JACKSON, Miss. (AP) — Mississippi's capital city is still grappling with a troubled water system, and it could soon see garbage piling up outside homes and businesses.
Jackson Mayor Chokwe Antar Lumumba announced Thursday garbage collection will cease after Saturday unless the city starts paying a company that has been doing the work without compensation since April.
Lumumba and the Jackson City Council have been feuding for several months over the garbage contract for the city of 150,000 residents.
The trash clash continued even as most of Jackson lost running water for several days in late August and early September because torrential rainfall exacerbated problems with the city's main water treatment plant. For seven weeks from late July to mid-September, people in Jackson were also told to boil water to kill contaminants because the state health department found cloudy water that could make people ill.
Crews are still making emergency repairs to the water plant, and questions remain about the quality of water in the city where 80% of residents are Black and a quarter live in poverty.
The city council voted multiple times against awarding the garbage collection contract to a New Orleans-based company, Richard's Disposal. The mayor said the company had submitted the lowest and best bid. City council members said they thought the company that previously had Jackson’s garbage contract, Houston-based Waste Management Inc., had a better bid.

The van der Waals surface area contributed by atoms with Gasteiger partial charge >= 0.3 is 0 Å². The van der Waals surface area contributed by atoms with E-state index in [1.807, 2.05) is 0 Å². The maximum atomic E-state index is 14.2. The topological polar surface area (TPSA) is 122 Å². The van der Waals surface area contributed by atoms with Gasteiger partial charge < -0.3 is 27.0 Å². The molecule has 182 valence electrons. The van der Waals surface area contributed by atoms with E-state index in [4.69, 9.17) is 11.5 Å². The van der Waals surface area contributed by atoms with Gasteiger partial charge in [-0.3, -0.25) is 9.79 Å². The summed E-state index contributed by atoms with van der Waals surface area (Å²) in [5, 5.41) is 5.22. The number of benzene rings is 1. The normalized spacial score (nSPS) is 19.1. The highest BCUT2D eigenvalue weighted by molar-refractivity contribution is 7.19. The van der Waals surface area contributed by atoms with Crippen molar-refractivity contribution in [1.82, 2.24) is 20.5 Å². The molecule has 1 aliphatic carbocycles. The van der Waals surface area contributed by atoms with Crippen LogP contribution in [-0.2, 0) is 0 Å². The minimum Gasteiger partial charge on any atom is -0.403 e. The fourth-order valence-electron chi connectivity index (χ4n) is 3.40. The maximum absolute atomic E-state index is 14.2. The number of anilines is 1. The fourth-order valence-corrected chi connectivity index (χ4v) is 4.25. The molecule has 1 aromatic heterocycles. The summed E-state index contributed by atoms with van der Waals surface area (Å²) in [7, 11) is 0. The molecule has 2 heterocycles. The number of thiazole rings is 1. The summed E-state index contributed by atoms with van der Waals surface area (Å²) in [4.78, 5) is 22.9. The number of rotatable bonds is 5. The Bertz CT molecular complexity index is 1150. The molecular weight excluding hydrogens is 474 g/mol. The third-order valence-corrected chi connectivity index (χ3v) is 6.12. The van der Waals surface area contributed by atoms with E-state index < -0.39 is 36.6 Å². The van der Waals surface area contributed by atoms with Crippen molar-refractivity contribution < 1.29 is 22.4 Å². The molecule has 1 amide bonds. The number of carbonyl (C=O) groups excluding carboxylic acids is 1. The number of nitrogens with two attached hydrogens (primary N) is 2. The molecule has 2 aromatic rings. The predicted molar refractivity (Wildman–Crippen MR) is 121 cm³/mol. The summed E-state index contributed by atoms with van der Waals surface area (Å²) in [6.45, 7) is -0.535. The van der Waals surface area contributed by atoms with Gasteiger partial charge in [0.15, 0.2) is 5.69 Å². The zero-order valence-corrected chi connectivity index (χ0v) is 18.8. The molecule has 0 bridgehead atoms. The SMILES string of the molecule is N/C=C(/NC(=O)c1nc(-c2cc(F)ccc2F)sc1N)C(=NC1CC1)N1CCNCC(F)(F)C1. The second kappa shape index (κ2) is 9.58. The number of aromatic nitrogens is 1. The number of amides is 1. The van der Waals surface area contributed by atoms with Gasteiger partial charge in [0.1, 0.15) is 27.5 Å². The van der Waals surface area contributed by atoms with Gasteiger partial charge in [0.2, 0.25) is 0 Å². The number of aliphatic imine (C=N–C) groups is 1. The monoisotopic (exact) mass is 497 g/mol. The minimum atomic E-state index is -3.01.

Early this year, Lumumba issued an emergency order to award a garbage collection contract to Richard’s Disposal.
The mayor and the council have been arguing in state court over whether the mayor has the power to veto the council's rejection of his choice for a garbage collection company. That dispute awaits consideration at the Mississippi Supreme Court.
Richard's Disposal is still pursuing a federal lawsuit that seeks to force the city to pay for the garbage collection services the company has provided. It originally filed the lawsuit in July.
The company filed papers Wednesday asking a federal judge to rule in its favor. Attorneys said the company "has continued to provide solid waste collection services in good faith."
News outlets reported the Mississippi Department of Environmental Quality could fine the city $25,000 a day if residential garbage pickup stops.